It’s easy to get me riled up: just a headline will do it. So as someone prone to quick anger, and moreso disheartened by every headline passing her screen, I just couldn’t help but be drawn in by the begrudgingly difficult and careful drama of truth-telling put forth between the pages of She Said: a heartfelt and frustrating account of not only #MeToo and the Weinstein cases, but of the prospect of journalism in an age becoming more and more defined by easy misinformation.Read More »
Being a Canadian woman writer of European descent, I came into Fauzia Rafique’s The Adventures of SahebaN without background knowledge of the role (Mirza) Sahiba plays in much of traditional Punjabi culture. The beauty of Rafique’s text however, is how my lack does not impact my understanding of how the narrative turns a cultural model for perfection (Sahiba) on her head to showcase the flaws of that very perfection, and (in particular) to show that a woman can be honourable, and pure, and loyal, without bowing to the restrictive ideas and expectations that society and religion place upon her.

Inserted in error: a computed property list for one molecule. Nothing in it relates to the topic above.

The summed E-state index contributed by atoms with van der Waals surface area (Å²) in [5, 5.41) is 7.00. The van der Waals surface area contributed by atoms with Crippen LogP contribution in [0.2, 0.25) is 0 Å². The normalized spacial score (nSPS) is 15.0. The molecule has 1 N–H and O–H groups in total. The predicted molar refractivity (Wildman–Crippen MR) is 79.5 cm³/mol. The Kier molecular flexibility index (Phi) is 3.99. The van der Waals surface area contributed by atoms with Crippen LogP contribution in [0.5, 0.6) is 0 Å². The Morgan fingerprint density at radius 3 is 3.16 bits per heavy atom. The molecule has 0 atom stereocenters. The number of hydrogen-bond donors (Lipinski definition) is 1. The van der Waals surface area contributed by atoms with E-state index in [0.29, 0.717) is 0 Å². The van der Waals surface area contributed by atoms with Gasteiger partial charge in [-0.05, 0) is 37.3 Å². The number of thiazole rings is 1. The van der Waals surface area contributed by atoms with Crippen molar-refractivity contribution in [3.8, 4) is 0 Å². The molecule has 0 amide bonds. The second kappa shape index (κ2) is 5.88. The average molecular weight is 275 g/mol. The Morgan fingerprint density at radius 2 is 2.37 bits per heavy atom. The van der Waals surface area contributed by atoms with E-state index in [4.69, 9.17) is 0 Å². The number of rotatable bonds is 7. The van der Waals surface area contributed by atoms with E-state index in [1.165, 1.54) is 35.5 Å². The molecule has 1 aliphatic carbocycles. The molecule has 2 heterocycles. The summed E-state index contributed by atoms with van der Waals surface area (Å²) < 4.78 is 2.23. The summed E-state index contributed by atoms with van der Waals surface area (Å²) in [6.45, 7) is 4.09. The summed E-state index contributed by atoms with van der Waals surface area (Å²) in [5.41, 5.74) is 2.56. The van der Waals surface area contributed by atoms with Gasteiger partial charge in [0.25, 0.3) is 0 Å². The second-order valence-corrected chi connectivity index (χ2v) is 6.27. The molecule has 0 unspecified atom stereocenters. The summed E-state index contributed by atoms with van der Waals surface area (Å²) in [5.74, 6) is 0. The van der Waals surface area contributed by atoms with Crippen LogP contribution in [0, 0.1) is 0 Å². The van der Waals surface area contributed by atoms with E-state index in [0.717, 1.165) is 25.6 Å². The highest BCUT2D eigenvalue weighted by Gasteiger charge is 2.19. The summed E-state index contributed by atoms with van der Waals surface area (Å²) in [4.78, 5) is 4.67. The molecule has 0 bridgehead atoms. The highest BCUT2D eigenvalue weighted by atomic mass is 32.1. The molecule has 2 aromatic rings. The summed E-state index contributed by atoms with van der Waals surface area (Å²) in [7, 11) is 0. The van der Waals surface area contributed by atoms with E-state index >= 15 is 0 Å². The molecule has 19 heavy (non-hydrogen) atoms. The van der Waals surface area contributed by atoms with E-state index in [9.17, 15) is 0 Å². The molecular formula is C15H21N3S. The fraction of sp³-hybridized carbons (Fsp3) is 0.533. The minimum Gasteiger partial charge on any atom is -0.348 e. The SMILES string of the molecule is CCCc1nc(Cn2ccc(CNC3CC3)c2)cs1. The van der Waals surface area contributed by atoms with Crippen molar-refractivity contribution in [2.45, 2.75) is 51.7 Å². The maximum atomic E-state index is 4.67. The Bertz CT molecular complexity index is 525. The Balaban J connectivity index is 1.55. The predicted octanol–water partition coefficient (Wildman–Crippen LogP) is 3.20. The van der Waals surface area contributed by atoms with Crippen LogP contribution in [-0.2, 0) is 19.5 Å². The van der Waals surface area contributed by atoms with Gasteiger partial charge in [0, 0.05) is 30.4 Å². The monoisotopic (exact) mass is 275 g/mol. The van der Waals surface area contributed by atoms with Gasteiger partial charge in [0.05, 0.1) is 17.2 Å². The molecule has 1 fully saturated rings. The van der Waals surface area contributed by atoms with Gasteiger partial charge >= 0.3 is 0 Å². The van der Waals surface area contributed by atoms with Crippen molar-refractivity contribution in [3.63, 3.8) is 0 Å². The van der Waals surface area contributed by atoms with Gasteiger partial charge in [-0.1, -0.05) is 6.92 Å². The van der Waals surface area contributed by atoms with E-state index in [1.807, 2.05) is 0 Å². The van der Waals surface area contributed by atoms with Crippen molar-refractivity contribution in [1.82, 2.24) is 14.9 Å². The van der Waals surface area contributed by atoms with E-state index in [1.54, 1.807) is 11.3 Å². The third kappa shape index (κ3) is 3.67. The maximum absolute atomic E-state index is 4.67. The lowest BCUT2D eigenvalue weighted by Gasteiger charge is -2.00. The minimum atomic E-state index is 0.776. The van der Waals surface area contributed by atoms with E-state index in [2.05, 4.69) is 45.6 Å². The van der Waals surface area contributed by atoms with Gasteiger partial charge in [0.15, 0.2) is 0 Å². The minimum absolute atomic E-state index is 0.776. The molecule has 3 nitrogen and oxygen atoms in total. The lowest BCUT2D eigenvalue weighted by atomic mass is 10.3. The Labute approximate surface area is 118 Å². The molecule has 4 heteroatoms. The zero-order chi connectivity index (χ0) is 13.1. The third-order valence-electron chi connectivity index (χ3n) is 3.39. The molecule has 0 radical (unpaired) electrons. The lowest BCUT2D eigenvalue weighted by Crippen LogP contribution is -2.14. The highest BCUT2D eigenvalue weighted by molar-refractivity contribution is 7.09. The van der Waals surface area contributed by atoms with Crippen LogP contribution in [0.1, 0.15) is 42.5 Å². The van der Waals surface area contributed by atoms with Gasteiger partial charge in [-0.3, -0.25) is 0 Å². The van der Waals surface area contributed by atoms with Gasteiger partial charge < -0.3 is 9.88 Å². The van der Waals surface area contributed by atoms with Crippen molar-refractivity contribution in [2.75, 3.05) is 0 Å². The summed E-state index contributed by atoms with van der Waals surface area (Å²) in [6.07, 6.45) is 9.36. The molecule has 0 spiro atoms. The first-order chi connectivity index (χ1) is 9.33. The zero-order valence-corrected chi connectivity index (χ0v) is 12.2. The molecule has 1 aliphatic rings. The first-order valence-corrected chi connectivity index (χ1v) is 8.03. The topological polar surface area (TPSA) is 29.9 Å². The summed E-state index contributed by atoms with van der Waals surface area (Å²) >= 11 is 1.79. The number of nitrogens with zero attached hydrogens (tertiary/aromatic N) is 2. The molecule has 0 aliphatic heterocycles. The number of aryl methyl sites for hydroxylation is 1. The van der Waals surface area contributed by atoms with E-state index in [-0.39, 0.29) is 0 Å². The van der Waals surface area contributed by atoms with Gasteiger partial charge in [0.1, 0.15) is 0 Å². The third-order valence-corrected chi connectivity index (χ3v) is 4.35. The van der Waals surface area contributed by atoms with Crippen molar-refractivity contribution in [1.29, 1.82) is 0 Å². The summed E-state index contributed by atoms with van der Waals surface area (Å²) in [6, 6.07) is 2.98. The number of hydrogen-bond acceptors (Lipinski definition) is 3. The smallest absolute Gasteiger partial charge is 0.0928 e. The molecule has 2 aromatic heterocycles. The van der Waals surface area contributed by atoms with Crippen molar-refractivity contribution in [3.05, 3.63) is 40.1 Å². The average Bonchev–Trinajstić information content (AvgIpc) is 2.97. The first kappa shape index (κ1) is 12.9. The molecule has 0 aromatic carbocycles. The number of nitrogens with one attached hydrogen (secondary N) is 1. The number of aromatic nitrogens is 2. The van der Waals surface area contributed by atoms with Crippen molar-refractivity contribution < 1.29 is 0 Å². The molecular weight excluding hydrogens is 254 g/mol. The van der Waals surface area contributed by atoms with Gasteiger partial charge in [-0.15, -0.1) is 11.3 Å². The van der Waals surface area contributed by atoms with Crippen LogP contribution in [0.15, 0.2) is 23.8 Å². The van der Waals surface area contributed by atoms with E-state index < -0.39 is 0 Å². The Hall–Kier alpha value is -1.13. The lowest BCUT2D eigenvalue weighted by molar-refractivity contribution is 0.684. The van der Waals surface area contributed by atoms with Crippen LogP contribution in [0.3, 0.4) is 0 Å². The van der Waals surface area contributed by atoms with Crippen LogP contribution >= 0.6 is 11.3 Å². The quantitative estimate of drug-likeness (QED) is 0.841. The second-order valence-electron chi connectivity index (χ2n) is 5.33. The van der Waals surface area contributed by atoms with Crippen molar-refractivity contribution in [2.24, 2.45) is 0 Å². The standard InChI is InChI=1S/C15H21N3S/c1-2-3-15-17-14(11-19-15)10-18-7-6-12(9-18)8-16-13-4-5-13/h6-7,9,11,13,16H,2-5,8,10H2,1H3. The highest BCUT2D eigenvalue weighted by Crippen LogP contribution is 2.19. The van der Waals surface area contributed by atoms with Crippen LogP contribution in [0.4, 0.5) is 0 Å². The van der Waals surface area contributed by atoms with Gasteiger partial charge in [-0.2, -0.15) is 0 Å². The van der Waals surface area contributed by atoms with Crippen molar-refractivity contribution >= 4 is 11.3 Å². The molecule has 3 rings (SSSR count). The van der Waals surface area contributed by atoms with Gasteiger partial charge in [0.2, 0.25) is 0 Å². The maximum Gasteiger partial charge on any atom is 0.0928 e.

A while back I had the honour of having both a short story and a small book review published in the inaugural issue of The Bolo Tie Collective’s annual anthology. While the short story casts a dark shadow on Edmonton’s 104th Avenue, the book review below takes a lighter approach to local author Liam Leroux’s short publication, Ostrich MgQuarck is the Worst Detective in the World.
This review is a personal perspective on Tracey Lindberg’s Birdie, and outlines my own impressions regarding this narrative. There are no spoilers, so if you haven’t read it yet, don’t worry! If you have, I would love to hear your own reflections in the comments below!
Weaving many flash-fiction works into a single, bound narrative, Paulo Da Costa’s The Midwife of Torment paints humanity in its honest bright colours and oscillating emotions of anger, anguish, terror, and curiosity. Between the pages of these sudden fictions lies the nuance of our everyday existence, filtered through Da Costa’s own internal struggle concerning his simultaneous anger and affection for modern humanity.